e = g.

Theorem 2.9. If {f : Ra T |a E Y} is a family of

one-to-one homomorphisms (onto homomorphisms), then e is

one-to-one (onto).


Proof. Suppose that fa is one-to-one for all a E Y.

Let x,y E R such that x6 = ye. Then, for all a E Y, x0 f =

xe a = yBeO = yo f Since fa is one-to-one, xo = y a for

all a E Y. Let P = supp x u supp y, and let a be maximal in

P. Then x = x00 = yoc = ya. Let e P such that B is not

maximal in P. Assume for all y > B, Y P, that x = y.







Then xg = x + E x Z x = x y 4Y =
S> Y> Y Y>,

Yg8 Y yyy = YB. By induction, x8 = y8 for all 8 E P,

and hence x = y. Thus e is one-to-one.

Suppose that fa is onto for all a E Y. Let y E T. Then,

for each a E supp y, there exists xa E Ra such that xaf = ya.

Let x = x. Then xe = E x f = E = y.
aesupp y aEsupp y aesupp y
Hence, & is onto.

It follows from Theorem 2.9 that R and T are isomorphic

if and only if Ra and T are isomorphic for all a E Y.

The following result will be used in applications to

semigroup rings discussed in Chapter 5.


Lemma 2.10. Let R be a strong supplementary semilattice

sum of rings Ra (a E Y) with associated family of homomorphisms

{O, a: Ra + RN'a,B e Y, a 2 S}. For each a E Y, let Ta be a

ring isomorphic to R Then T = T is a strong supplemen-
aeY
tary semilattice sum that is isomorphic to R.


Proof. For each a E Y, let f : Ra Ta be an isomorphism

onto T Let a,B E Y such that a > and let x e T Define
-1
the mapping a ,B: Ta Tg by xipB = yBfs, where y = xf1 .

Since fa is an isomorphism, a,B is well-defined. For each

x,x' e Ta, x1g, + x'v ,a = Y4,Uefg + y'cPaf5 =

(y + y') a,c f = (x + x')a,8, and (xa,a) (x'ia,B)

(ya,B f ) (y',f) = (yy')a,f = (xx')pa,B. Hence, Wa,B

is a homomorphism. For x E Ta, xaa = Y,af = = y x,

which implies that aa is the identity map on Ta. Let
aXflXa-







a,B,y E Y such that a 8 2 y, and let x E Ta. Then

x,6(,Y = (yt,Bf) ', = Ya,By = yaryfy = xaY-
Hence, T = Z T is a strong supplementary semilattice sum.
aeY
By Theorem 2.8, there exists a homomorphism 8: R T.

By Theorem 2.9, 6 is an isomorphism onto T.

The following result will prove useful in the investiga-

tion of the T-radical of R.


Theorem 2.11. R is isomorphic to a subdirect product of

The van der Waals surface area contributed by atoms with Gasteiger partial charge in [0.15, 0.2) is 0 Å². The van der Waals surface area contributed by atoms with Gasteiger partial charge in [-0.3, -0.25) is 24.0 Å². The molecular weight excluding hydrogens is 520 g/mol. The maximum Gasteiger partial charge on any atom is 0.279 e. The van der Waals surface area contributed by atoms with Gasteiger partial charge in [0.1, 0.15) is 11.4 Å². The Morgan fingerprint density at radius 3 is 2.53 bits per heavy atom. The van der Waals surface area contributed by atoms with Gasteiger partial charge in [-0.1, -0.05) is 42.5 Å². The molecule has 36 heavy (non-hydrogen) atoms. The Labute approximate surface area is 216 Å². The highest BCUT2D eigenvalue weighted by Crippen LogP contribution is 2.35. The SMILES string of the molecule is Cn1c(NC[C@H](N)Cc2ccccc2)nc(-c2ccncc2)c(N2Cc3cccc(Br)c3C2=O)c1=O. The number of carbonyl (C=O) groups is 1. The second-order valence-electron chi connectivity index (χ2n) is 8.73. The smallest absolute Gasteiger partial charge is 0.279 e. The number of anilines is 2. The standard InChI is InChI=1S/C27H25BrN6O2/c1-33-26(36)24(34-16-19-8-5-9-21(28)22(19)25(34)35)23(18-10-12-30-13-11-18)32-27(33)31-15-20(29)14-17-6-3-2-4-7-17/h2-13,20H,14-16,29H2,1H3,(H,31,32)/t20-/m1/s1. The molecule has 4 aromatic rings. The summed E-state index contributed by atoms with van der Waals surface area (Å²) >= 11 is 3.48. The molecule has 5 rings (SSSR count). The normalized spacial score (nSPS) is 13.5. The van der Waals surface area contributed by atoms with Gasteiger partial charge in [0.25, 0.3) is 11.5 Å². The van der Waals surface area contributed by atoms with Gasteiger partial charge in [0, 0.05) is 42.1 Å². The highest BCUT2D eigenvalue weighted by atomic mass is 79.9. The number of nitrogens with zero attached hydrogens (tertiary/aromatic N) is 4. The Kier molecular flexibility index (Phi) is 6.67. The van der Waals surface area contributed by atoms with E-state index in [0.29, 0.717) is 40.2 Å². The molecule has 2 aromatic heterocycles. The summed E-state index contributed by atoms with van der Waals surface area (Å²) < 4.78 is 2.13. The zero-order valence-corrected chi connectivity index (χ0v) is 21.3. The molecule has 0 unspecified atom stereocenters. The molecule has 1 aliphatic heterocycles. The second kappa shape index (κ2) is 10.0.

the collection {Ra } EY


Proof. Let Ka denote the kernel of cc (a E Y). Suppose

there exists 0 r x E n K Then supp x < 0. Let 8 be maxi-
aEY
mal in supp x. Since x e KV, then xa = x4 = 0, which is a

contradiction. Hence, n K = {0}, and R is isomorphic to
YEY
a subdirect product of rings Ra (a e Y) by [4, Exercise 9.3.1].











CHAPTER 3
RADICALS OF SUPPLEMENTARY SEMILATTICE SUMS

Let ir be a radical property. Let R be a supplementary

semilattice sum of rings Ra (a E Y). We seek to describe

the T-radical of R in terms of the T-radicals of the R

(a E Y).

Teply et al. [8] has shown that, for a hereditary pro-

perty n, R is r-semisimple whenever Ra is i-semisimple for all

a E Y. The converse is in general false; in fact, for any

nontrivial semilattice Y, there exists a Jacobson semisimple

ring which is a supplementary semilattice sum of rings not all

of which are Jacobson semisimple [9].

We show that if R is a strong supplementary semilattice

sum of rings R (a E Y) and if n is any radical property (not

necessarily hereditary), then R is 7-semisimple whenever R

is 7-semisimple for all a E Y. If R is r-semisimple, then not

all the R need be r-semisimple [8]. We determine conditions

on the semilattice Y which guarantee that R is fT-semisimple

for all a E Y if R is T-semisimple. This gives an answer to

Question 1 of Weissglass [11] for the strong case.

In certain cases, the r-radical of R is the sum of the

n-radicals of the R (a E Y). Gardner [5] has shown that this

is the case whenever T is strict and hereditary and R is a

supplementary semilattice sum of rings Ra (a E Y) for a finite

semilattice Y. We show that the condition that Y be finite

can be dropped.







In the case that the sum is strong and all principal

ideals of Y are finite, then, for an arbitrary radical pro-

perty n, the r-radical of R is the sum of ideals that are

isomorphic to the r-radicals of the R (a E Y).

If n is the property of being right quasi-regular,

G-regular, or nil, and R is the strong supplementary semi-

lattice sum of the R (a E Y), then the r-radical of R can

be described as the set {x E R x#a E U(R ) for all a E Y}.

In this case, R is a i-ring, if and only if R is a i-ring

for all a E Y.

Throughout this chapter we let R be a strong supplementary

semilattice sum of the rings Ra (a E Y), unless otherwise

specified. Let { ,8: R c R lJa, E Y, a a} and

{( : R R la E Y} be the associated families of homomorphisms.

Since R. = R0a is a homomorphic image of R, it follows that,

for all a E Y and x e U(R), x#a e U(R ). We thus obtain the

following result.


Theorem 3.1. If R is i-semisimple for all a E Y, then

R is i-semisimple.


Proof. Let 0 t x e U(R), and let a be maximal in suppx.

Then x = xca E U(R ). Since U(R) = 0, then x 0, which

is a contradiction.

If R is i-semisimple, then not all of the R need be

i-semisimple; a problem may occur if R has a nonzero i-ideal

and there are infinitely many 8 E Y closely beneath a in the

order > of Y. We consider two conditions on Y and show that







they guarantee that R is 7-semisimple if and only if R is

iT-semisimple for all a E Y.

A semilattice Y is called an m.u. semilattice if

(i) for every a E Y, the set {B E YjI < a} is finite;

and

(ii) if a,y e Y with y < a, then there exists 8 e Y such

that y -< < a.


Lemma 3.2. Let Y be a semilattice with zero z. If A is

an ideal of R then A is an ideal of R.


Proof. Let x e A, let a E Y, and let y E Ra. Then

x y = x(y ,z) E A and y x = (yaz )x A.

The following results will be used in the proof of

Lemma 3.5.


Proposition 3.3. Let P be a finite semilattice. If

a,B E P with a < 8, then E ((a,y) = EZ (y,B) = 0.
a:
Proof. Z P(a,y) = Z y(a,y) + P(a,) = -p(a,S) +